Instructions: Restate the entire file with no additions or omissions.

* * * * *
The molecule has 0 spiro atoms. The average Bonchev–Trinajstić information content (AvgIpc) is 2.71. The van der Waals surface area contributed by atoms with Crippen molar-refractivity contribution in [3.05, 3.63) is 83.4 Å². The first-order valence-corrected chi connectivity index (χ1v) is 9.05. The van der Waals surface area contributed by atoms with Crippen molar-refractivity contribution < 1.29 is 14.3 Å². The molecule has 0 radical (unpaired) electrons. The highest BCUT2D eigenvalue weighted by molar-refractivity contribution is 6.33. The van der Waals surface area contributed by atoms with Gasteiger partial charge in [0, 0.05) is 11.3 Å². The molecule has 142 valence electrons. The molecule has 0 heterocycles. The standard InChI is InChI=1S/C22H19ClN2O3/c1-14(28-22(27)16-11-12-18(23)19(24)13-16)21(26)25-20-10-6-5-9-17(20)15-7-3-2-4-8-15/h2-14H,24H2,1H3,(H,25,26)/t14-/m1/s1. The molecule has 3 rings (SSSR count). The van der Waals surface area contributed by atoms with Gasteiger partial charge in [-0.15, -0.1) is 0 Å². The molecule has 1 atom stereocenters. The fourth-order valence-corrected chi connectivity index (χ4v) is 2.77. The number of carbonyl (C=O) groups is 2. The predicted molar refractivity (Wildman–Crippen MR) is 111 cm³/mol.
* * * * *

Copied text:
The molecule has 0 spiro atoms. The average Bonchev–Trinajstić information content (AvgIpc) is 2.71. The van der Waals surface area contributed by atoms with Crippen molar-refractivity contribution in [3.05, 3.63) is 83.4 Å². The first-order valence-corrected chi connectivity index (χ1v) is 9.05. The van der Waals surface area contributed by atoms with Crippen molar-refractivity contribution < 1.29 is 14.3 Å². The molecule has 0 radical (unpaired) electrons. The highest BCUT2D eigenvalue weighted by molar-refractivity contribution is 6.33. The van der Waals surface area contributed by atoms with Gasteiger partial charge in [0, 0.05) is 11.3 Å². The molecule has 142 valence electrons. The molecule has 0 heterocycles. The standard InChI is InChI=1S/C22H19ClN2O3/c1-14(28-22(27)16-11-12-18(23)19(24)13-16)21(26)25-20-10-6-5-9-17(20)15-7-3-2-4-8-15/h2-14H,24H2,1H3,(H,25,26)/t14-/m1/s1. The molecule has 3 rings (SSSR count). The van der Waals surface area contributed by atoms with Gasteiger partial charge in [-0.15, -0.1) is 0 Å². The molecule has 1 atom stereocenters. The fourth-order valence-corrected chi connectivity index (χ4v) is 2.77. The number of carbonyl (C=O) groups is 2. The predicted molar refractivity (Wildman–Crippen MR) is 111 cm³/mol.